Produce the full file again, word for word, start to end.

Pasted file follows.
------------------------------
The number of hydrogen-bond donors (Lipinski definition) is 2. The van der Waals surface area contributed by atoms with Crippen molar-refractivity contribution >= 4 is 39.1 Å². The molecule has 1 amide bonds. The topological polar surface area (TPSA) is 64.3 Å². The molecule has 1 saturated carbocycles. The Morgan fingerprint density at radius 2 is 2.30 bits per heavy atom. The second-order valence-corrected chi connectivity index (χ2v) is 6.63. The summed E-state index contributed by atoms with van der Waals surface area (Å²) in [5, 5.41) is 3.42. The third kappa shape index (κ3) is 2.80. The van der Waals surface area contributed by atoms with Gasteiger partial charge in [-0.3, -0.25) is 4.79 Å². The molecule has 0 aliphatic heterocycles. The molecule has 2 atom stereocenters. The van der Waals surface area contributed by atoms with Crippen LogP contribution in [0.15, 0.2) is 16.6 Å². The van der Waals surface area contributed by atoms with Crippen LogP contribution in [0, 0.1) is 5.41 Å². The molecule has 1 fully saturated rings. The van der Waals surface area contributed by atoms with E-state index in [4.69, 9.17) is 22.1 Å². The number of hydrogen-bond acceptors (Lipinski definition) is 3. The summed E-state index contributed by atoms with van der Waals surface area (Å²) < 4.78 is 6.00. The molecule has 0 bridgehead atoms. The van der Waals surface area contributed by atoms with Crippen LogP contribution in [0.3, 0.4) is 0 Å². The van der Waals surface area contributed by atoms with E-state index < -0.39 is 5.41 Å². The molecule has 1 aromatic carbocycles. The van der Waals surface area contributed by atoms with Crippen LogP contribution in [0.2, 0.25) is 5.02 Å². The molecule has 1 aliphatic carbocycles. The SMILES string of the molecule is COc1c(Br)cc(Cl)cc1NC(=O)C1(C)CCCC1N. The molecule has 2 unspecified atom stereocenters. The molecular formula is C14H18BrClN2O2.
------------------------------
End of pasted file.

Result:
The number of hydrogen-bond donors (Lipinski definition) is 2. The van der Waals surface area contributed by atoms with Crippen molar-refractivity contribution >= 4 is 39.1 Å². The molecule has 1 amide bonds. The topological polar surface area (TPSA) is 64.3 Å². The molecule has 1 saturated carbocycles. The Morgan fingerprint density at radius 2 is 2.30 bits per heavy atom. The second-order valence-corrected chi connectivity index (χ2v) is 6.63. The summed E-state index contributed by atoms with van der Waals surface area (Å²) in [5, 5.41) is 3.42. The third kappa shape index (κ3) is 2.80. The van der Waals surface area contributed by atoms with Gasteiger partial charge in [-0.3, -0.25) is 4.79 Å². The molecule has 0 aliphatic heterocycles. The molecule has 2 atom stereocenters. The van der Waals surface area contributed by atoms with Crippen LogP contribution in [0.15, 0.2) is 16.6 Å². The van der Waals surface area contributed by atoms with Crippen LogP contribution in [0, 0.1) is 5.41 Å². The molecule has 1 fully saturated rings. The van der Waals surface area contributed by atoms with E-state index in [4.69, 9.17) is 22.1 Å². The number of hydrogen-bond acceptors (Lipinski definition) is 3. The summed E-state index contributed by atoms with van der Waals surface area (Å²) < 4.78 is 6.00. The molecule has 0 bridgehead atoms. The van der Waals surface area contributed by atoms with Crippen LogP contribution in [0.3, 0.4) is 0 Å². The van der Waals surface area contributed by atoms with E-state index < -0.39 is 5.41 Å². The molecule has 1 aromatic carbocycles. The van der Waals surface area contributed by atoms with Crippen LogP contribution in [0.2, 0.25) is 5.02 Å². The molecule has 1 aliphatic carbocycles. The SMILES string of the molecule is COc1c(Br)cc(Cl)cc1NC(=O)C1(C)CCCC1N. The molecule has 2 unspecified atom stereocenters. The molecular formula is C14H18BrClN2O2.